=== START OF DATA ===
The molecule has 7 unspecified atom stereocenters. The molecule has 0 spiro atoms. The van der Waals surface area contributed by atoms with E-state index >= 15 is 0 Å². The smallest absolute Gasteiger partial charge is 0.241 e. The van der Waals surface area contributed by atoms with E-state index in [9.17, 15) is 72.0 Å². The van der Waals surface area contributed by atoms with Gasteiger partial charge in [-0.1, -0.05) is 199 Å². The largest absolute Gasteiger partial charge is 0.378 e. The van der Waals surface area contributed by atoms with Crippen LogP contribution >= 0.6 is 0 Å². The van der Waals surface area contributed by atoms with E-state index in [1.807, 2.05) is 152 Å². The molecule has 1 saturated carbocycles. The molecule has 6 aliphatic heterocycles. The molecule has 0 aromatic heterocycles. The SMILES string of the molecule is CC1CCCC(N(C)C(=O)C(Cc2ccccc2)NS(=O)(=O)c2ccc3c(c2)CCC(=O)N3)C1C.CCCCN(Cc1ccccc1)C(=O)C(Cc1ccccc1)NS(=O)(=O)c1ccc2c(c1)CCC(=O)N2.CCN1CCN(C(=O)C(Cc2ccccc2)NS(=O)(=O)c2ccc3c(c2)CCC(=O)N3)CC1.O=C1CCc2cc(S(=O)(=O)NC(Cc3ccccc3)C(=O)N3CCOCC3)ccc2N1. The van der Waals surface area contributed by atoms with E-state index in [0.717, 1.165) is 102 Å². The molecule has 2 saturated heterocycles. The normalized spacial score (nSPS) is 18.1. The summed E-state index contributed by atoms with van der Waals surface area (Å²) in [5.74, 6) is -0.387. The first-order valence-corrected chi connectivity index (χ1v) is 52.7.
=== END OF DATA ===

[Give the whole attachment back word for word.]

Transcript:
The molecule has 7 unspecified atom stereocenters. The molecule has 0 spiro atoms. The van der Waals surface area contributed by atoms with E-state index >= 15 is 0 Å². The smallest absolute Gasteiger partial charge is 0.241 e. The van der Waals surface area contributed by atoms with E-state index in [9.17, 15) is 72.0 Å². The van der Waals surface area contributed by atoms with Gasteiger partial charge in [-0.1, -0.05) is 199 Å². The largest absolute Gasteiger partial charge is 0.378 e. The van der Waals surface area contributed by atoms with Crippen LogP contribution >= 0.6 is 0 Å². The van der Waals surface area contributed by atoms with E-state index in [1.807, 2.05) is 152 Å². The molecule has 1 saturated carbocycles. The molecule has 6 aliphatic heterocycles. The molecule has 0 aromatic heterocycles. The SMILES string of the molecule is CC1CCCC(N(C)C(=O)C(Cc2ccccc2)NS(=O)(=O)c2ccc3c(c2)CCC(=O)N3)C1C.CCCCN(Cc1ccccc1)C(=O)C(Cc1ccccc1)NS(=O)(=O)c1ccc2c(c1)CCC(=O)N2.CCN1CCN(C(=O)C(Cc2ccccc2)NS(=O)(=O)c2ccc3c(c2)CCC(=O)N3)CC1.O=C1CCc2cc(S(=O)(=O)NC(Cc3ccccc3)C(=O)N3CCOCC3)ccc2N1. The van der Waals surface area contributed by atoms with E-state index in [0.717, 1.165) is 102 Å². The molecule has 2 saturated heterocycles. The normalized spacial score (nSPS) is 18.1. The summed E-state index contributed by atoms with van der Waals surface area (Å²) in [5.74, 6) is -0.387. The first-order valence-corrected chi connectivity index (χ1v) is 52.7.